BANGOR, Maine — With the Hogan Road extension project about to begin, the city is gearing up to take another step toward improving traffic patterns in the busy Bangor Mall area.
Once completed, the Hogan Road extension will run from the intersection with Stillwater Avenue, continuing between the Crossroads Plaza shopping center and the Country Inn, onto the site of the new Wal-Mart Supercenter.
If the city were to stop there, however, the result would be a tricky five-way intersection — less than ideal from a driver-safety point of view.
To remedy that scenario, the city is gearing up for another step, the realignment of the south end of Kittredge Road.
As originally planned, Kittredge Road would have been discontinued behind the commercial building that houses Sunrise Home & Hearth. From there a new section would run east to connect Kittredge Road to Stillwater Avenue.
That option, however, would have been difficult to get past environmental regulators because it ran through wetlands.
During a presentation earlier this week to the City Council’s transportation and infrastructure committee, City Engineer Jim Ring presented a revised version that would locate the Kittredge connector to the front of the stove shop, owned by local businessman Tom Ellis.
To do so, the city needs an easement from Ellis, who Ring said is “very receptive to this” and willing to work with the city.
By building the connector on top of the edge of Ellis’ parking lot, the city would be able to:
ä Cut the project’s cost from an estimated $500,000 to $600,000 down to about $70,000, most of that paving costs.
ä Avoid additional wetland disturbance in the ecologically sensitive Penjajawoc water stream.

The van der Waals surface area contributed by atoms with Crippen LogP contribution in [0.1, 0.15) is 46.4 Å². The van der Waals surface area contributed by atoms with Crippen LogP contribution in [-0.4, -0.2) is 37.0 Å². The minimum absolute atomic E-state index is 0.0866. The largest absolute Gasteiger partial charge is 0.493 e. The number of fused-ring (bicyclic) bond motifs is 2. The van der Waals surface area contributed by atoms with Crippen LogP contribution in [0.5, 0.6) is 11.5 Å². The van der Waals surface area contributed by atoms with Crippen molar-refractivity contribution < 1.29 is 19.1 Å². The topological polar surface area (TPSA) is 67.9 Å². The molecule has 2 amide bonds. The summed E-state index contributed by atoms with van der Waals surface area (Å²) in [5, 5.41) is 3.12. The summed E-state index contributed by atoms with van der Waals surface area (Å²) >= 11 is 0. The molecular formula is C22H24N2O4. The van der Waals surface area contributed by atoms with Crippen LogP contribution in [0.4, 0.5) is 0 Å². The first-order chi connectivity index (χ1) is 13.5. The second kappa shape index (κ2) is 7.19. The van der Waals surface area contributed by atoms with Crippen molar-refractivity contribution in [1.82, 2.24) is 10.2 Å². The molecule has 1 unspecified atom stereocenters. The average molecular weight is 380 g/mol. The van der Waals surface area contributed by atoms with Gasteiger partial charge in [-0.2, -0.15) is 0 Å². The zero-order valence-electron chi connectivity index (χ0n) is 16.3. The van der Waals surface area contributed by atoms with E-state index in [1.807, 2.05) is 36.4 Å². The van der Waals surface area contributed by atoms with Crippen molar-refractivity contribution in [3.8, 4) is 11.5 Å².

“This approach has zero wetlands impact,” Ring told members of the council panel.
The city’s plan for the soon-to-be-discontinued portion of Kittredge is to reserve it for recreational use, including bicycle riders, Ring said.
Lucy Quimby, who is president of the Bangor Land Trust and a member of the Bangor Trails group, said after that presentation that she appreciated the city’s attention to finding ways to separate motor vehicle traffic from bicycle traffic “without our even asking for it, which is pretty cool.”
In addition, Ring said, the city will retain the easement for the original connector route in case it is needed in the future, though Ring said Thursday he did not expect that day would come for a long time.
City councilors who listened to Ring’s presentation said they liked the new concept.
“You always have your saving-the-people’s-money hat on,” Councilor Patricia Blanchette told Ring.
She and other councilors also applauded the avoidance of wetlands because disturbing them is “always a touchy issue.”
Councilors will consider accepting the necessary easement from Ellis’ company, Stillridge LLC, during their next regular meeting, set for 7:30 p.m. Monday at City Hall.
The new connector concept also is subject to approval from the planning board, which City Solicitor Norman Heitmann said likely would take it up in early October.
Ring and Heitmann said that both the Hogan Road extension and Kittredge Road connector would be built this fall. Neither road will be put into service until the opening of the new Wal-Mart store in late spring or early summer.